But this market, too, is largely bereft of talent. Arguable the two biggest commodities are off the market in Kevin Bieksa, who re-upped with Vancouver for five years, and Ehrhoff, whose 10-year, $40 million deal that will pay him $10 million next season almost made me choke to death on the pretzel I was eating when I opened the link. Also snapped up by their teams already are Steve Montador, Eric Brewer and Joni Pitkanen. Any climate in which a team – even if it’s the Canadiens – has no compunction about playing Andrei Markov over $5.5 million a season for the next three season benefits the players, however marginal their talents.

There are a lot of third-pairing guys, especially guys on the wrong side of 35 who slot into that fifth defenseman/power play specialist role (O’Donnell and Rivet). But there are some interesting pieces. Wisniewski’s rights are in the hands of a sixth different team in his five-year career. How does that happen for a guy with so much talent? Babchuk and White could be in line for hefty raises, not of the level of Paul Martin and Zbynek Michalek last year, but noteworthy nonetheless.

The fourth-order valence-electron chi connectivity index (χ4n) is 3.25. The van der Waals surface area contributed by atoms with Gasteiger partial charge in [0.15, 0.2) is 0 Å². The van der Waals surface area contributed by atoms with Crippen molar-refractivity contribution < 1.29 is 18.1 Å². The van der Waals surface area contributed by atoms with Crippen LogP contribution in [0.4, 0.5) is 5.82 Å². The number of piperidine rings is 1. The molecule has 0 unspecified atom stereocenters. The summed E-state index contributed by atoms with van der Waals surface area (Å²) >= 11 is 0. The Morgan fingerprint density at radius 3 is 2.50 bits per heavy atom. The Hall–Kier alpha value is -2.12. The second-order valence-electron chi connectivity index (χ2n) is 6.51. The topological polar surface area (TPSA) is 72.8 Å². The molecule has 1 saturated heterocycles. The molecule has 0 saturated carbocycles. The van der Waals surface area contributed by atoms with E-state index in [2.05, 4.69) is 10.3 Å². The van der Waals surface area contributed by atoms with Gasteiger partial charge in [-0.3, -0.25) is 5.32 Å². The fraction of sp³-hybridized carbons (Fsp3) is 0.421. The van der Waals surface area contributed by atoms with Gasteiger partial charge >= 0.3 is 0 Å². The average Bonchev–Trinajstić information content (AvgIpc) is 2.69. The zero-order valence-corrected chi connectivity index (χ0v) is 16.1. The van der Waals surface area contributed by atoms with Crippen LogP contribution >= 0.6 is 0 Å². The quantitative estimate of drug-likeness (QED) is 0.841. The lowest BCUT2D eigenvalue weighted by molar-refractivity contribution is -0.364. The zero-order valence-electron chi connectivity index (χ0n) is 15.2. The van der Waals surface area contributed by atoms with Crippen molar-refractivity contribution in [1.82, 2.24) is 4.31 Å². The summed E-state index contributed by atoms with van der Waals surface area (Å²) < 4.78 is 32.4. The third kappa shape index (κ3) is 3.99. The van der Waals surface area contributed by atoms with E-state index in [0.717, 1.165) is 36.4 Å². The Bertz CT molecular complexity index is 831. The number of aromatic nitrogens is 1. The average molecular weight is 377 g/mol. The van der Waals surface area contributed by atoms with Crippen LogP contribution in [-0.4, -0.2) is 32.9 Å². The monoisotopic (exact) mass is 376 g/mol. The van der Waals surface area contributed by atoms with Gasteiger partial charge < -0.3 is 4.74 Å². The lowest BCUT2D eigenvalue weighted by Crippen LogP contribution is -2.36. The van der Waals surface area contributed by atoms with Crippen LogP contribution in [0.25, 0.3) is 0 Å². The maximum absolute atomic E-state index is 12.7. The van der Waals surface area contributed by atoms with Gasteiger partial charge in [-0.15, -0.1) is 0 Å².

Courtesy of Creative Commons.

Jean-Sebastien Giguere (34, 7), Tomas Vokoun (35, 6.3), Mike Smith (29, 2.4), Ty Conklin (35, 1.4), Marty Turco (35, 1.3), Peter Budaj (28, 1.25), Mathieu Garon (33, 1.2), Chris Osgood (38, 1.1), Johan Hedberg (38, 1), Alex Auld (30, 1), Brian Boucher (34, .925), Patrick Lalime (37, .6), Curtis McElhinney (28, .57), Martin Gerber (36, .5), Ray Emery (28, .5), Pascal LeClaire (28, 4.8)